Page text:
Tuesday, February 19, 2013

Spinach Quiche

It's cold and snowy outside and I wanted to make something warm for my husband who was out in the storm all day. They say real men don't eat quiche, but my real man really liked this:

Spinach Quiche

6 oz. Refrigerated pie crust
2 tsp olive oil
1/2 cup sliced red onion
1 1/4 c. part-skim ricotta
1 cup low fat cheddar
1 large egg
2 large egg whites
1 TBL Dijon mustard
1/2 tsp salt
1 tsp dried oregano
1/4 tsp pepper
10 oz frozen spinach (chopped, thawed and well-drained)
1 TBL grated Parmesan

Preheat oven to 375
Press crust into 9-inch pie plate
Heat oil in a small skillet and saute onion until soft.
In a bowl, mix onion, cheeses, eggs and seasonings. Fold in the spinach. Spoon into the crust and sprinkle with Parmesan.
Bake 40 minutes. Let stand for 10 minutes before slicing into 6-8 servings.

Thursday, January 3, 2013

Words Count

Counting calories, counting points, counting blessings, counting friends, counting dollars…

We count a lot of things, but so many people forget one of the most important things they need to count. Their words. What we say can help or hinder people. What we say can build up or really hurt people, leaving results that can last years or even a lifetime.

All you have to do is look around to see horrible examples of word assault. Turn on the TV. Reality shows are rife with shock-value slings, but regular TV shows are often not much better. Turning on the computer shows that many think that they can say whatever they want to another because their faces (and sometimes identity) are hidden by the electronic media. Kids grow up thinking they can say whatever the heck they want—regardless of what their parents try to hammer into them. Good parents can curb the rhetoric but rarely squash it out completely.

Common niceties seem to be a thing of antiquity or a relic from before the mid-twentieth century. They say many people long for a simpler time. I think many people long for nicer times. More polite days.

More and more, people seem to believe it’s okay to say nasty things to others. What used to be said in secret evolved to being whispered behind the back and then to being said directly to the person. In what world is it okay for a stranger to tell another person they’re fat and shouldn’t eat or that their clothes aren’t becoming or that they should exercise more? What gives anyone the right to criticize another’s hair or tattoos or speech or intelligence? Who has the right to pass judgment on others?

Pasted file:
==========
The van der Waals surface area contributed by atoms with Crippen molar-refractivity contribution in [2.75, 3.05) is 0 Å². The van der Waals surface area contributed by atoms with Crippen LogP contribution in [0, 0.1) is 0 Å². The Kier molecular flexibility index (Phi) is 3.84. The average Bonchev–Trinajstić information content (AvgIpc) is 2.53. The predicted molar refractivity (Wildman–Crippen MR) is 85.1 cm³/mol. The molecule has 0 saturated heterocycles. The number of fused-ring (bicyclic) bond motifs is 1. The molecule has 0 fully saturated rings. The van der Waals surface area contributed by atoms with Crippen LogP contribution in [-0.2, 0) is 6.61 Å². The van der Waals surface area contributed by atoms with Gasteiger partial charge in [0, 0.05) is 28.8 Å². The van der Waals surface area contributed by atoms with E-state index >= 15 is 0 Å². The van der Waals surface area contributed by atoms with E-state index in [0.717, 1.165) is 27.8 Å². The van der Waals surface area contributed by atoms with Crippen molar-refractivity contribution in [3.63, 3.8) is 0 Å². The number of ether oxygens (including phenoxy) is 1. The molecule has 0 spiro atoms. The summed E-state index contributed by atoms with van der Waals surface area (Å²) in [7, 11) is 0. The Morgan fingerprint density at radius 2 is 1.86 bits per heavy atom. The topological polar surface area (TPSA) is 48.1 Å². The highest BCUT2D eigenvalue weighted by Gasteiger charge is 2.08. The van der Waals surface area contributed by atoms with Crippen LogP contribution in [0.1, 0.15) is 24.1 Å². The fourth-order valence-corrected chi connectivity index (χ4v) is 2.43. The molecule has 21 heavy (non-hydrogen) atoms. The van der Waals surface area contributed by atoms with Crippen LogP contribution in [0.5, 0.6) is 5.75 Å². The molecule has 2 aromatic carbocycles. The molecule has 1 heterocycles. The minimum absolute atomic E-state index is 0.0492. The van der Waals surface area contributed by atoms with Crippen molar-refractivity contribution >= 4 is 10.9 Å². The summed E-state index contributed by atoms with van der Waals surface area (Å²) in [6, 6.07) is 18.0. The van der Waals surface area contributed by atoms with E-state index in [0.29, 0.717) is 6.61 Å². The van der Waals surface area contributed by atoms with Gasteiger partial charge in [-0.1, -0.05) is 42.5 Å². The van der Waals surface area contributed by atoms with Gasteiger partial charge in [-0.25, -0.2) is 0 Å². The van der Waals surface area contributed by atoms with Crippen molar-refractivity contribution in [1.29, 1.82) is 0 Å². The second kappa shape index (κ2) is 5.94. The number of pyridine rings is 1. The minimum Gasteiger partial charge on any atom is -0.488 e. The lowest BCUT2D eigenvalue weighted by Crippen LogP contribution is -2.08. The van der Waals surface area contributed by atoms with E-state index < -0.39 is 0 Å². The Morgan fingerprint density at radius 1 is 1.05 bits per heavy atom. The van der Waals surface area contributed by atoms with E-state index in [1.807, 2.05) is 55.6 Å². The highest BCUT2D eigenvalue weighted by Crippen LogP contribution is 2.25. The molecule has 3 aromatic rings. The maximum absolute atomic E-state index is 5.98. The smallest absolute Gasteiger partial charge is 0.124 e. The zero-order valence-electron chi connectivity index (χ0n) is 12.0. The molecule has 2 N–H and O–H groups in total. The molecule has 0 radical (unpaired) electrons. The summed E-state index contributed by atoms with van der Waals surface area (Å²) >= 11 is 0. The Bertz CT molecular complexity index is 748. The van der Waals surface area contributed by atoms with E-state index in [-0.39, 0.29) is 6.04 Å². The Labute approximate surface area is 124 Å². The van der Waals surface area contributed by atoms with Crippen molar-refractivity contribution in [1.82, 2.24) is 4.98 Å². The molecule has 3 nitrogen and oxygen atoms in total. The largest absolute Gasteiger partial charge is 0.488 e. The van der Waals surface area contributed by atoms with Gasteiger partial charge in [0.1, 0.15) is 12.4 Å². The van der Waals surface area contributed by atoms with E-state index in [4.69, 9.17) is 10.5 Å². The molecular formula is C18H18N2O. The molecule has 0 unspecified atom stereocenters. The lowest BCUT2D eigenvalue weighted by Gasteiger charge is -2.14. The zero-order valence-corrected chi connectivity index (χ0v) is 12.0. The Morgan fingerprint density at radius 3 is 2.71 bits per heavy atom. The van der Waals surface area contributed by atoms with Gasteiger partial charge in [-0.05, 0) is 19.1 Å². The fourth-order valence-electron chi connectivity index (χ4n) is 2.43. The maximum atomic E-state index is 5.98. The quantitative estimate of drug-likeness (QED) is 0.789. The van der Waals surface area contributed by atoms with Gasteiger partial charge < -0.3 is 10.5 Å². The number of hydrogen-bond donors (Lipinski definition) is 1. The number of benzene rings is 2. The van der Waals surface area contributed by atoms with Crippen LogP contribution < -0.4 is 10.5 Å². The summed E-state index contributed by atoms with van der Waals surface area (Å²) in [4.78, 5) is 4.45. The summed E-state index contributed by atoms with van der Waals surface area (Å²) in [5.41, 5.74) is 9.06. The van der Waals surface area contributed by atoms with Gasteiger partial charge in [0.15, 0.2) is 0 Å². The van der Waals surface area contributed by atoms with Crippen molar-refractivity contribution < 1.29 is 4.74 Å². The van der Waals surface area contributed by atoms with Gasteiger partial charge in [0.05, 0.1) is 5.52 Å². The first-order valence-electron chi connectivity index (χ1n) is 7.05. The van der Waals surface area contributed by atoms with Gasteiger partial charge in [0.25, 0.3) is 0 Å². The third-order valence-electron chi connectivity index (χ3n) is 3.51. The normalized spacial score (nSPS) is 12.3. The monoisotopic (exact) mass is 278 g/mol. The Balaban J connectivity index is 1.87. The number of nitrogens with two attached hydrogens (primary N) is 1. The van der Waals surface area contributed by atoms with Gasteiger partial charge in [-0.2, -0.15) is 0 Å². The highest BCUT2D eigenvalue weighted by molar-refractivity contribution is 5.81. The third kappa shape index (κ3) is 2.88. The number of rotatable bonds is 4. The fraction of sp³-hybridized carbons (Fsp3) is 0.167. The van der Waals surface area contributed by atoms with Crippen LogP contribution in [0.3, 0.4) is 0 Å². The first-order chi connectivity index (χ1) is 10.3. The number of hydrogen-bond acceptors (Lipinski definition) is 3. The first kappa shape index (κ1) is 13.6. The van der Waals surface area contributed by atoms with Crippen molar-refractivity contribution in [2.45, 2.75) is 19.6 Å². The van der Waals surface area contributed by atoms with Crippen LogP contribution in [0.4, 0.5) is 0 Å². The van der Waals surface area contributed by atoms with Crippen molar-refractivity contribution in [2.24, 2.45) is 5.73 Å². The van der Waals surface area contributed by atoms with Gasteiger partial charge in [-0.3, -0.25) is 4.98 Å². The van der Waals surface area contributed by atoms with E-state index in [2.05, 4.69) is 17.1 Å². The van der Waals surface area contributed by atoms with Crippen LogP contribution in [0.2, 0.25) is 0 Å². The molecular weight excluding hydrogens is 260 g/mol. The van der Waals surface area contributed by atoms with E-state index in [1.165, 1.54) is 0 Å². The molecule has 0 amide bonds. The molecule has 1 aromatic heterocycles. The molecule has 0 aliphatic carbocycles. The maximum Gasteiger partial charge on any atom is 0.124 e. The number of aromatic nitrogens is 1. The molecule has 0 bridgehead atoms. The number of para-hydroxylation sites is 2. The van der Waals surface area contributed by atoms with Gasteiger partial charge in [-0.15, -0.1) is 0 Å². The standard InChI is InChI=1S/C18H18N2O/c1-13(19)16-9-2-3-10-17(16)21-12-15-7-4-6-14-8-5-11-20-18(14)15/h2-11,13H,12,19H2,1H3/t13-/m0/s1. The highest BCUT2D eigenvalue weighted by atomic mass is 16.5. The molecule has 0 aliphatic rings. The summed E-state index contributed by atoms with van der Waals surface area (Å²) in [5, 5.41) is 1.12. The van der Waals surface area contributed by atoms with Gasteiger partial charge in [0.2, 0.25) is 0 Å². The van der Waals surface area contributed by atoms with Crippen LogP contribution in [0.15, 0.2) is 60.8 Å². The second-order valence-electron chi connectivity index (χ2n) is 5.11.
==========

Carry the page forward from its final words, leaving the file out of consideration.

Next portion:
Recently, I had a friend go into the YMCA to cancel her membership. She liked the Y, but financial restrictions were causing her to make the choice. When she told the woman at the membership desk that she needed to cancel her membership, the woman said “No, what you need to do is go get on a treadmill.” Are you kidding me? On what planet is it okay to say something like that to a person? My friend is rather emotionally fragile, as are many overweight people, and those words stabbed her right to the core. Honestly, I don’t know many people it wouldn’t have hurt. People have gone home and committed suicide over less. How do we know that our mean words won’t be the last push someone needs? I guess perhaps by not saying them, but I could list far too many instances just like what happened to my friend. Overweight people are easy targets, and sadly, it’s become somewhat socially acceptable to publicly shame those who are, let’s face it, fat.

Don’t get me wrong. I don’t think it’s okay. There’s no written guideline or recommendation about this behavior. Many just think it’s okay. And there is nothing more soul crushing. I don’t get a lot of ridicule—at least to my face (or in my hearing)—but I’ve been pulverized by the pain caused by words. I’ve kept a brave, unaffected face until I was alone where I could cry in private. That’s what many of the victims of words do. We pretend we aren’t hurt; we hide how we really feel until we can let it out while we’re alone. God forbid we give anyone something else to ridicule. I’ve been a victim to that too. One time taught me better. It’s very few people who get past my hard exterior to see the vulnerable person inside.

I am overweight for many reasons. Health reasons, control reasons, choices and subsequent lifestyle. But I promise you, words and my reaction to them have packed on plenty of pounds too.  Suicide takes many forms. Self-destructive behavior being one of them. Sometimes it’s “I’ll show them” (how screwed up is that). And sometimes it’s because food gives comfort. Food doesn’t pass judgment. Food doesn’t talk back. And even if we feel regret or guilt, food offers something that others do not, momentary escape to better times—because most foods we turn to are associated with some kind of good memory.

I’m trying to connect good memories with non-food related activities, but that doesn’t mean just the right mean words won’t send me searching for Oreos or a Coca Cola.

Personally, I’m calling for kindness in 2013. Not just to overweight people but to all people. The phrase “Sticks and stones can break my bones, but words can never hurt me” is one of the biggest lies every perpetuated. Words are powerful weapons. But I’m going to use my words for good.